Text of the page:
Symptoms that suggest you need gout treatment
If you develop gout, you will probably experience problems with your joints. Gout may affect only a single joint, most commonly the joint of the big toe. However, several other joints can become involved, most often the ankles, knees, elbows and wrists.
Gout generally occurs suddenly, causing swelling, pain and redness of the affected joint. The skin covering the joint may become red and shiny, and white lumps – urate crystals – may be noticeable under the skin’s surface. Gout can also lead to kidney stones and kidney damage due to blockages caused by the urate crystals. In severe or recurrent cases, gout can lead to permanent damage or deformity of the hands or feet. If you experience sudden joint pain, seeing a private specialist to get a prompt diagnosis can enable effective gout treatment to be initiated quickly enough to prevent this.
How is gout diagnosed?
As gout has a very clear cause - the build up of uric acid in the blood and urate crystals in joints - it is relatively easy to test for this. Several techniques can test for and confirm gout as the cause of your joint pain. Following initial assessment of your symptoms and physical examination, a sample of blood is taken together with a smaller sample of the fluid from within the affected joint to check for uric acid and urate crystals. You will probably also have X-rays of the affected joint. Only when a firm diagnosis of gout has been made, will your specialist recommend starting gout treatment.
What types of gout treatment are available?
Gout treatment usually begins with painkillers and non-steroidal anti-inflammatory drugs (NSAIDs) to reduce the pain and swelling of the joint. However, NSAIDs are for gout treatment in everyone affected due to possible side effects. Some people find they simply don’t work in which case gout treatment in the form of steroids may be prescribed instead.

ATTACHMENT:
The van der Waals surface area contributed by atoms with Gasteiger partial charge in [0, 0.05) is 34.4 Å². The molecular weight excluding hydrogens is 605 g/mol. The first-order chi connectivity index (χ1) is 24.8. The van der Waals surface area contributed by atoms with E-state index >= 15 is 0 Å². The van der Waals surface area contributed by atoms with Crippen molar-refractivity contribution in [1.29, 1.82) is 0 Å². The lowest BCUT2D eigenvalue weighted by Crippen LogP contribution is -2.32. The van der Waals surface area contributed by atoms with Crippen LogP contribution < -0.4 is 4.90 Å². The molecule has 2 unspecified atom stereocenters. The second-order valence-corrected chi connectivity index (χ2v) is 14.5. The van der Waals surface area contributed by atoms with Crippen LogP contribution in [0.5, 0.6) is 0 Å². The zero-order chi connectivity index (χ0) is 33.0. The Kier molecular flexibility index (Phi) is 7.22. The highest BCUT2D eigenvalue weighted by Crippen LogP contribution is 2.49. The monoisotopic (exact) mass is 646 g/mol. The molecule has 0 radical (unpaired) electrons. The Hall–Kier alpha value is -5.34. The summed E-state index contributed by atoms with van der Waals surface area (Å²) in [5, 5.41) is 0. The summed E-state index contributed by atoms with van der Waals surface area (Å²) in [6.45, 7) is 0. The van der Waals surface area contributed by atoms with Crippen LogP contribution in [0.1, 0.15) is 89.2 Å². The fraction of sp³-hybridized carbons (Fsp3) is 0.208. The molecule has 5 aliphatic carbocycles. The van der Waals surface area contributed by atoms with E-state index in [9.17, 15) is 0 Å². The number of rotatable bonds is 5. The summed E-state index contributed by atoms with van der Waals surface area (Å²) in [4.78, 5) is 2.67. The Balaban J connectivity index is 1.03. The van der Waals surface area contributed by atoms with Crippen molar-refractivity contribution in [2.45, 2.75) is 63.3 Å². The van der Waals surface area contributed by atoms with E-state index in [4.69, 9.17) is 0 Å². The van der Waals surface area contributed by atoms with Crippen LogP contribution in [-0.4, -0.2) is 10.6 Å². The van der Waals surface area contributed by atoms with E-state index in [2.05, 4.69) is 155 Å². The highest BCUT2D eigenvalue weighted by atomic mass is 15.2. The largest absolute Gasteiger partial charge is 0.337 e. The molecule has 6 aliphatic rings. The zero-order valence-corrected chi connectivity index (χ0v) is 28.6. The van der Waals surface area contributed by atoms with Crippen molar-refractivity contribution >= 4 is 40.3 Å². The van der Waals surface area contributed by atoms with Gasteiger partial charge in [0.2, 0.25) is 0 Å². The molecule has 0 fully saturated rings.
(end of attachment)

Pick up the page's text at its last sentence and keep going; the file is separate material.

As well as dealing with the symptoms, some gout treatments target the underlying cause of gout:
Colchicine is a drug that acts to reduce the build of urate in the body and can be used to treat acute attacks of gout.
Allopurinol acts to stop urate being formed in the first place and is used long-term to prevent future attacks.
Other drugs used in gout treatment, such as probenecid or sulphinpyrazone, act by increasing the amount of urate that is cleared from the body and excreted in the urine. Again, this is a long-term, preventative type of gout treatment that isn’t suitable for treating acute attacks.
Potential side effects of gout treatment
It is important to drink plenty of fluids while taking these medications and to be on the lookout for side effects. While both can be effective gout treatments, colchicine can cause diarrhoea and vomiting, while allopurinol can actually make your gout feel worse initially. This is because it causes the urate levels to rise before they fall. Your doctor may prescribe a combination of gout treatments including steroids or painkillers initially to combat these effects.